Gaels relaxed, confident at dinner

by Michael Vernetti

Apparently the only thing necessary to reduce Saint Mary’s basketball players to unconstrained hilarity is the sight of Dane Pineau and Emmett Naar with a microphone in their hands.

That was the take-away from a video shown at Saturday’s Tip-Off Dinner on the Moraga campus. Intended to reveal the personalities of Gael players through interviews conducted by either Pineau — the senior post — or Naar — the junior point guard — the video instead showed the players breaking up every time either Pineau or Naar attempted a question.

Maybe it was the unintentionally hilarious mustaches Pineau and Naar were sporting during the interviews (but thankfully removed in time for the dinner). Whatever the reason, fans got the impression that Pineau and Naar are really funny guys. Host Matt Maiocco summed up appreciation for the twosome by comparing them to a fine wine.

“They’re our own Pineau Narr,” quipped Maiocco, the 49ers beat reporter for Comcast Sports Net.

It didn’t matter to the crowd, who enjoyed the opportunity to see the Gaels having fun with each other. It is a relaxed bunch who clearly enjoy each others company, and for whom the weight of expectations over the upcoming season is not too heavy to bear.

And we did learn that freshman Arizona recruit Elijah Thomas is known as “Eli,” and that he can’t sing. Pineau induced him to try a few bars of his favorite song, then cut him off when a few strangled notes came out.

Further, it was revealed that freshman guard Jordan Ford from Folsom High outside Sacramento is a two-time California chess  champion in addition to a two-time Sacramento Bee Player of the Year. It can be assumed most fans didn’t know there was such a thing as a state chess champion, but were glad one of their own holds the title.

Ford also demonstrated he is right in step with the lighthearted personality of his teammates when he gave a perfect response to an inquiry into his reason for attending Saint Mary’s. “I really like playing basketball with Australians,” he deadpanned.

Other highlights

Here are some other nuggets from a night of videotaped and live interviews, plus conversations with various coaches.

Associate Head Coach Marty Clarke gave his trademark dry assessment of the incongruity of the Gaels fielding two post players with the surname “Jock” (junior Landale and freshman Perry): “There are only three people named Jock in Australia,” Clarke claimed. “One of them was my grade school math teacher — and he was a Scot — and other two are seven-footers at Saint Mary’s.”

While on the subject of the two Jocks, Perry, although undoubtedly tall at 7-1 or so, has not impressed his teammates with his overall physique. Perry revealed that his nickname is “Pipes,” an unflattering reference to under-developed (in his teammates’ view) forearms and biceps.

In a private conversation, Clarke revealed the behind-the-scenes path of 2017 Latvian recruit Kristers Zoriks to the Gael fold. Clarke spends much of his free time scouting international basketball competition, and recently noted a promising if scrawny 17-year-old guard in one of FIBA’s far-flung tournaments.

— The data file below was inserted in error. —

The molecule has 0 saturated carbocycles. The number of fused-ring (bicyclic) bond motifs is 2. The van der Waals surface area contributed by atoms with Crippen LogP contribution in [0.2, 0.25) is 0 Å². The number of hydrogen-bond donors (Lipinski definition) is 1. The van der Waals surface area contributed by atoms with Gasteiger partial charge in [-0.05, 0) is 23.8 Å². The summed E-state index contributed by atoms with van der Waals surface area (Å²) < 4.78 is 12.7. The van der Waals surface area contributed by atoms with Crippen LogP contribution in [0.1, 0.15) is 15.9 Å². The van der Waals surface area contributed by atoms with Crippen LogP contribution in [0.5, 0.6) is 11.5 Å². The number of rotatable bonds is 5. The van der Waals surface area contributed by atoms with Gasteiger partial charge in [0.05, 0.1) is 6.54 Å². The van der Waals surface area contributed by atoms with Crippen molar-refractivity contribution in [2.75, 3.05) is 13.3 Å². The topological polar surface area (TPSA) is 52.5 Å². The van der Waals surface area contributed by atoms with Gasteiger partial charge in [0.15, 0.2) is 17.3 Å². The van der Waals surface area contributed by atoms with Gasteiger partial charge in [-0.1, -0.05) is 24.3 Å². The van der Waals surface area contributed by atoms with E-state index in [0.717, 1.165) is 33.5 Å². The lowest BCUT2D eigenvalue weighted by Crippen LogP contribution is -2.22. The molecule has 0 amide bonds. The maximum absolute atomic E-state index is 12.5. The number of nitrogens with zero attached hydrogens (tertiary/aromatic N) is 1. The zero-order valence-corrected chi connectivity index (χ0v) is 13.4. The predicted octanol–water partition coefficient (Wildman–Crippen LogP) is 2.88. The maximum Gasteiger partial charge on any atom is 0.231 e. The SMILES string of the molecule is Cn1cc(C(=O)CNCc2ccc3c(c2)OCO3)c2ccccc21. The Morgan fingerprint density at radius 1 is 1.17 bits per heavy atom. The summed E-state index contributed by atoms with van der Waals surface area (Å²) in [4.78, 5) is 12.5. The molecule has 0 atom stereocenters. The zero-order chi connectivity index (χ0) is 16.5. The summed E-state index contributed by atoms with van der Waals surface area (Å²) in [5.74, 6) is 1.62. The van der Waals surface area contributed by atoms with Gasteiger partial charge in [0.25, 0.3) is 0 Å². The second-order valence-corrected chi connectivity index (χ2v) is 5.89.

Shortly afterward, Clarke heard from a friend who is an assistant coach for the Boston Celtics (Clarke coached in Australia’s highest professional league in addition to the Australian Institute of Sports, now known as the Center of Excellence). The Celtics contact told Clarke of two outstanding recruits enrolled in one of the numerous prep schools in the Northeast — one of them a Serbian-Canadian who didn’t fill a Gael need and the other Zoriks.

Bingo! The connection made, the Gaels made Zoriks a target, and he verballed his intent to enroll at Moraga next fall. Clarke’s thumbnail assessment of Zoriks: “A 6-4 Emmett Naar.”

That the Gaels under Bennett relish guards is no secret, with six on the current roster and two expected to enroll in 2017 — Zoriks and Aussie Angus Glover. The message has spread to the Gaels front court players, as revealed when the players introduced themselves and their positions.

Stretch forward Evan Fitzner introduced himself as a 4-guard, and post man Jordan Hunter topped Fitzner by calling himself a point-center.

With the Seals in San Diego

A photo atop every table at the dinner featured the Gael players and coaches in swimsuits and related beach apparel, somewhere near a large body of water. Turns out the water was the Pacific Ocean and the Gaels were enjoying a time-out from a training exercise conducted by the Navy Seals.

Bennett said the coaching staff arranged the Seals encounter as a training and bonding exercise, and chose San Diego in deference to Gael players Fitzner and Joe Rahon, both San Diego residents. Few details were revealed about what the Seals subjected them to, but several players said it was challenging but fun.

Among other things, the upcoming season may reveal whether Seals and Gaels make good training partners.

Comcast sports reporter Matt Maiocco interviews Gael guards Joe Rahon and Emmett Naar during the Tip-Off Dinner. Photo courtesy of Tod Fierner.


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